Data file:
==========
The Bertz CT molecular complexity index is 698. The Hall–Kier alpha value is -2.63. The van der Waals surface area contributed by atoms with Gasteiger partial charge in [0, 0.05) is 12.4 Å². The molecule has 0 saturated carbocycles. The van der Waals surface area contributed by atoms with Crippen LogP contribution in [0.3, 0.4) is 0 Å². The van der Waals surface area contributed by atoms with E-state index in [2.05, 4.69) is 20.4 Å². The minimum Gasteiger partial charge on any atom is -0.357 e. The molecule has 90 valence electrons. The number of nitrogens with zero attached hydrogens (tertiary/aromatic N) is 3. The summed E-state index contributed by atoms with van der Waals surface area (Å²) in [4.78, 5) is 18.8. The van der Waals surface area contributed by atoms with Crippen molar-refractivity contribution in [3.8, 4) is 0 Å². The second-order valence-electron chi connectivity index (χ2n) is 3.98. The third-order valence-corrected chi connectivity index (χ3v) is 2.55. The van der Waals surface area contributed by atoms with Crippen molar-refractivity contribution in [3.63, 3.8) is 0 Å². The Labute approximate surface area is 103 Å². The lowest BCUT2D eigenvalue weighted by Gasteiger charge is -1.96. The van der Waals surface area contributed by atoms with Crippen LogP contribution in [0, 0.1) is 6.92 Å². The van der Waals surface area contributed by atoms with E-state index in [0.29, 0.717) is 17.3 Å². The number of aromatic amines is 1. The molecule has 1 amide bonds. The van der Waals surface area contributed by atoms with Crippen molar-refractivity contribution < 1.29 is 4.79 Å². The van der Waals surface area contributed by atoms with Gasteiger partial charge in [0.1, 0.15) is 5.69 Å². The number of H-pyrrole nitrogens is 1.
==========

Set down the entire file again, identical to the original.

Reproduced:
The Bertz CT molecular complexity index is 698. The Hall–Kier alpha value is -2.63. The van der Waals surface area contributed by atoms with Gasteiger partial charge in [0, 0.05) is 12.4 Å². The molecule has 0 saturated carbocycles. The van der Waals surface area contributed by atoms with Crippen LogP contribution in [0.3, 0.4) is 0 Å². The van der Waals surface area contributed by atoms with E-state index in [2.05, 4.69) is 20.4 Å². The minimum Gasteiger partial charge on any atom is -0.357 e. The molecule has 90 valence electrons. The number of nitrogens with zero attached hydrogens (tertiary/aromatic N) is 3. The summed E-state index contributed by atoms with van der Waals surface area (Å²) in [4.78, 5) is 18.8. The van der Waals surface area contributed by atoms with Crippen molar-refractivity contribution in [3.8, 4) is 0 Å². The second-order valence-electron chi connectivity index (χ2n) is 3.98. The third-order valence-corrected chi connectivity index (χ3v) is 2.55. The van der Waals surface area contributed by atoms with Crippen molar-refractivity contribution in [3.63, 3.8) is 0 Å². The Labute approximate surface area is 103 Å². The lowest BCUT2D eigenvalue weighted by Gasteiger charge is -1.96. The van der Waals surface area contributed by atoms with Crippen LogP contribution in [0, 0.1) is 6.92 Å². The van der Waals surface area contributed by atoms with E-state index in [0.29, 0.717) is 17.3 Å². The number of aromatic amines is 1. The molecule has 1 amide bonds. The van der Waals surface area contributed by atoms with Crippen molar-refractivity contribution < 1.29 is 4.79 Å². The van der Waals surface area contributed by atoms with Gasteiger partial charge in [0.1, 0.15) is 5.69 Å². The number of H-pyrrole nitrogens is 1.